To many, Edgar Dewdney’s legacy represents racial discrimination towards the Indigenous community.
“He was a typical colonial administrator. He didn’t know a thing about the Indigenous people of the Prairies,” said Jean Hillabold, member of the Decolonizing Relations group who are advocating for the names to be changed.
First suggested in 2017, the group is hoping to see Dewdney replaced with Buffalo — Buffalo Avenue and Buffalo Meadows Pool and Park.
Edgar Dewdney was the Indian Commissioner of the North West Territories in the late 19th century, which included Saskatchewan, Alberta and parts of B.C.
His policies included withholding rations from Indigenous People to force them to settle on reserves.
Dewdney chose Regina as the region’s capital in 1882 before Saskatchewan was a province.
“The whole history of North America is being reconsidered in terms of the huge amount racism, colonization, imperialism that has gone into it,” Hillabold said.
“I did a little research into Edgar Dewdney a while back when our group wanted to put on a little play as part of a community picnic. He was very typical of this time, but that means he was horrendous by our own standards.”
The idea to replace Dewdney with Buffalo first came from the Regina’s Buffalo People’s Art Institute founder Joely BigEagle-Kequahtooway.
“We started this in 2016 when we submitted a letter to a couple of employees who work at the City of Regina in the diversity department,” BigEagle-Kequahtooway said.
“It was an informal meeting that we had with them to discuss some of our ideas for reconciliation and on that list was changing Dewdney (Avenue) to Buffalo Avenue.”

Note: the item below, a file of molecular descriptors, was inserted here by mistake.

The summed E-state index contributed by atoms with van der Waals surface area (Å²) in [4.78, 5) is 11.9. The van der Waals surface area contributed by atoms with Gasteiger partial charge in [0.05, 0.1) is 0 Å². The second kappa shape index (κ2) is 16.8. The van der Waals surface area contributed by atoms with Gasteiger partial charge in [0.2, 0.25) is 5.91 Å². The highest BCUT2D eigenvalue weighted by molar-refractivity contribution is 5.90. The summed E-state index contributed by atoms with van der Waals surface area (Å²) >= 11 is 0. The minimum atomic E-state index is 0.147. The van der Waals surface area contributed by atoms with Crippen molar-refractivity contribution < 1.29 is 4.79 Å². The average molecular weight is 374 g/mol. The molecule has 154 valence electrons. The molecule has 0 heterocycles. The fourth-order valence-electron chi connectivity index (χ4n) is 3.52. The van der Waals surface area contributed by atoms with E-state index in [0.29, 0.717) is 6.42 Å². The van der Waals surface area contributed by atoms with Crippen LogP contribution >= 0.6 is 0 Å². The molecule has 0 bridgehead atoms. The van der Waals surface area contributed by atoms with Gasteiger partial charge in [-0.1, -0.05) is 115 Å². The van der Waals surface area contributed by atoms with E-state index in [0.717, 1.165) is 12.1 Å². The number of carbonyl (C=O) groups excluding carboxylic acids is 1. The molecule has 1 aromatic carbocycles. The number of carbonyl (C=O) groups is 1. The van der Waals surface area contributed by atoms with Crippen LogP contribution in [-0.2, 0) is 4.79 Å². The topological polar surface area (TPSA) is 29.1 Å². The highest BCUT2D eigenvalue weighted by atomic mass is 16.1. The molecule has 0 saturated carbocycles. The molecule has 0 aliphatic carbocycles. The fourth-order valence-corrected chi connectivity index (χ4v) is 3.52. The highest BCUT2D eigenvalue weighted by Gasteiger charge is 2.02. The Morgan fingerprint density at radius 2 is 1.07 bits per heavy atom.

The institute also has a petition circulating on Change.org which has nearly 800 signatures supporting the name change.
“One of our organization’s mandate is to bring back the buffalo mentally, physically, spiritually and emotionally,” BigEagle-Kequahtoowa said.
“One way we do that is through traditional Indigenous arts…part of what we do is share the story of how not only are we still connected to buffalo, but we are still using that knowledge we gained by living with them for thousands and thousands of years.
“That connection was severed because of the interference of politicians, people who wanted to settle the west, settle the land.”
The petition is expected to be presented at Regina’s city clerk’s office on Wednesday. The city said a report is the most likely outcome, which will then review what outcomes are possible.
“That could be plaques, that could be some explanatory pieces along for example Dewdney Avenue if that was changed,” said Jim Nicol, city clerk.
Made up of six members, the city also has a civic naming committee responsible to address any issues regarding street and park naming. Applications to change a street or park name can be sent to this committee.
The city is already feeling pressure to take down its John A. Macdonald statue in Victoria Park and has begun consultation with elders and community members, including artists and cultural groups regarding the issue.